Thursday, April 8, 2010

Space Smilies - a technological demonstration in one lvl

In 1999 I was first introduced to Java. I quite liked it. It was the first language that I'd come across in which it was possible to write your own draw routines while simultaneously being comprehensible. Sure, I already knew C and to a lesser extent C++ but to me it had always seemed like doing anything in those languages was incredibly painful. In Java it was relatively easy. The best thing about Java, though, was its runtime and draw routines were fast enough to write a small video game in. That March break I decided to write a video game. I called it Space Smilies after the placeholder smiley face icons I was using at the time.

Ever since then I've occasionally revisited code to see if I can figure out, using my newly acquired X years of experience, why somethings never quite worked right. I also spent some time to try and take advantage of the new abilities of the latest Java virtual machine (not to mention the processor power of the newest machines). I've just completed my latest batch of fixes and enhancements and am ready to release them to the world. Let me give you a rundown of what's been enhanced recently.

First off, I've corrected all those dang threading bugs. While I understood what threads were I wrote the original application I didn't really understand all the different ways in which you can screw up using threads. Since then I've learned a great deal about threads and, in fact, have become quite familiar with them. As a result of this, the newest version of Space Smilies draws the back buffer to the component on the event thread. It used to draw back buffer to the component on the thread I was using for the game engine. This doesn't really work well because AWT and swing aren't thread safe.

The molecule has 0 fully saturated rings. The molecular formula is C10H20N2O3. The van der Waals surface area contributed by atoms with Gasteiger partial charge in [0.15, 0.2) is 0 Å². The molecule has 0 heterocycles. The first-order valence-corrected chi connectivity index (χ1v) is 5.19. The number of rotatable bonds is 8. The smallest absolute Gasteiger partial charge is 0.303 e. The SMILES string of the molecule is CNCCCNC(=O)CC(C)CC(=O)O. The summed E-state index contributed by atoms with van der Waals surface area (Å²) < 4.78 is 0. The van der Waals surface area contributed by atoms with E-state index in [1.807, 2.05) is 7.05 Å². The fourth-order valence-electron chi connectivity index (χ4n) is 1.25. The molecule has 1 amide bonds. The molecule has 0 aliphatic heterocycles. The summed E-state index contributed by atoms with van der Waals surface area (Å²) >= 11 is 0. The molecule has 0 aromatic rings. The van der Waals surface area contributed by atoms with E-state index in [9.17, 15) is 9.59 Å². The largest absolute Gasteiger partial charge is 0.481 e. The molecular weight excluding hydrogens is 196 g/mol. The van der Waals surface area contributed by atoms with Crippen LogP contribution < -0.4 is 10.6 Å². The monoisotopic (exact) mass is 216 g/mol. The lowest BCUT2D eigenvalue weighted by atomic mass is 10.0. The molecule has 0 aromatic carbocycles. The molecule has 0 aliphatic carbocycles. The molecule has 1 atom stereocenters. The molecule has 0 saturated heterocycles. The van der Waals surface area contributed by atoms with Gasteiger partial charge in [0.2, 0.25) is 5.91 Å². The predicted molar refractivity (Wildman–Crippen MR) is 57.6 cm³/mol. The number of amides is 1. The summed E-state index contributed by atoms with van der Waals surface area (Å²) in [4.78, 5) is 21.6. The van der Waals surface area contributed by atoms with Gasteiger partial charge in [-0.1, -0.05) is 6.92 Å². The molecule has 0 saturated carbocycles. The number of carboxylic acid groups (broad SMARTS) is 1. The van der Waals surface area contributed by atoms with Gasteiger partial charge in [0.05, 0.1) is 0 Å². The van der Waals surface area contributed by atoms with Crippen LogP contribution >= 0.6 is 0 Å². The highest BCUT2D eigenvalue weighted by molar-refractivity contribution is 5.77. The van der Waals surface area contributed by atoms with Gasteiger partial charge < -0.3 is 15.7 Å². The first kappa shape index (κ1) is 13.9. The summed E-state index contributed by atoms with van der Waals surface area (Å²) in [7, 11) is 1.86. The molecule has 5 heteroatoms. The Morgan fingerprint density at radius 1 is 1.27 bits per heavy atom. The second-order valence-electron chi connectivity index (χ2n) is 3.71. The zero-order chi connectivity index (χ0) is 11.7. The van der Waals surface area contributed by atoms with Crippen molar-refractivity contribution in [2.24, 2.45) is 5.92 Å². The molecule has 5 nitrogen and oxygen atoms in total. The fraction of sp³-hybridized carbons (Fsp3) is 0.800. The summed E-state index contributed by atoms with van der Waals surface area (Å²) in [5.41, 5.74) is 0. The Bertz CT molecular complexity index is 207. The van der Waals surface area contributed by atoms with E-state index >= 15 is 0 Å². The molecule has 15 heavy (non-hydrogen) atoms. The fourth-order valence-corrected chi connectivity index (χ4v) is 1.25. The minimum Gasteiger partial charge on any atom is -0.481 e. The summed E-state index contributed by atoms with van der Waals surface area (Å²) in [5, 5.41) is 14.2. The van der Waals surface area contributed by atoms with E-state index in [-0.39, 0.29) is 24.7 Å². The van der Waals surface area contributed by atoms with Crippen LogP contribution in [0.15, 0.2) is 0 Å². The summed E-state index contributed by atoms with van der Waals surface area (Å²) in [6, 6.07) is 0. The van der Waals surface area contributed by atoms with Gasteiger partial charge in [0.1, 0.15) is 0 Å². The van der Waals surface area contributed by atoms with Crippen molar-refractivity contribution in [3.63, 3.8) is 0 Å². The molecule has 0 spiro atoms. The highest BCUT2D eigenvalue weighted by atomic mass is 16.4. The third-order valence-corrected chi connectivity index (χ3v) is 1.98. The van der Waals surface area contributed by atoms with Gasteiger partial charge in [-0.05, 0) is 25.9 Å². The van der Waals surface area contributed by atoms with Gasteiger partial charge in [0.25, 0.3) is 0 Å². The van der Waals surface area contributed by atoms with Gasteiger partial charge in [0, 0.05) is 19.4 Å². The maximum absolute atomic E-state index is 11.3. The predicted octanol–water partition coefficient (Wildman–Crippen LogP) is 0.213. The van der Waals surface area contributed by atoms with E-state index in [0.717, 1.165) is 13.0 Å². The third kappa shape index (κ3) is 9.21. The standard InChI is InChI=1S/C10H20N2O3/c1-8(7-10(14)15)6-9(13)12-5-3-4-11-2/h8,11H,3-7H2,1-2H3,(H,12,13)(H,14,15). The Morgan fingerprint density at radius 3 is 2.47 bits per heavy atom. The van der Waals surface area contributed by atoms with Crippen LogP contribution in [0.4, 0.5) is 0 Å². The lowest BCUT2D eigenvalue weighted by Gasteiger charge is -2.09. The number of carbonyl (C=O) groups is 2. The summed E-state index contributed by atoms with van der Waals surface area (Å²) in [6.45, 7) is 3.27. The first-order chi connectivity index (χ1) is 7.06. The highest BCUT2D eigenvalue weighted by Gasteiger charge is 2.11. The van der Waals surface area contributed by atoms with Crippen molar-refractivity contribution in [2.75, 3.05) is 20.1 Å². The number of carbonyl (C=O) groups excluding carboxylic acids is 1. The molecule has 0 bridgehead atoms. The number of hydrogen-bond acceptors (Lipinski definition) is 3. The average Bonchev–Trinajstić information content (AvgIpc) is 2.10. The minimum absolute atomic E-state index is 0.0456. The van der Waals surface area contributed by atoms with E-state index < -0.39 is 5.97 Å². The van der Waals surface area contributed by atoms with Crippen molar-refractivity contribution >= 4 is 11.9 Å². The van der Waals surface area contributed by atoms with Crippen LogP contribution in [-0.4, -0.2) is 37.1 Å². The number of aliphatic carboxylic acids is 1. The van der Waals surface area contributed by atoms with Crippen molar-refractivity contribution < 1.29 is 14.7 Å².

I'm also using a sort of triple buffering. The game engine draws to a back buffer. This back buffer is then given to the event thread on a sort of back buffer queue. The event thread then takes the latest back buffer and draws it to the component. After drawing to the component the back buffer is put into a free pool. When the game engine needs a new back buffer for the next frame, it looks in the free pool to see if one is available. The upshot of all this is that the final blitting is done on a different thread than the game engine which is doing the compositing.

Additionally, I'm using volatile buffers wherever possible to let the video card do most of the blitting and compositing. For whatever reason I can't get bit masked volatile buffers to be accelerated. This means that the bulk of the compositing is done on the CPU although the star-field (which is the biggest blob of pixels by far) is composited all on the video card.

(This is all on windows, your millage may vary on other operating systems)

Finally, I got the resolution of the game up from postage stamp sized to 1000 x 700. The old game used to remain fixed at that resolution but the new game will scale itself to take up as much area on the screen as it can.

I'm quite interested to know whether it works for everyone. You'll need Java 6 though. With any luck you actually have that but don't know it. Try it out either way.

No comments: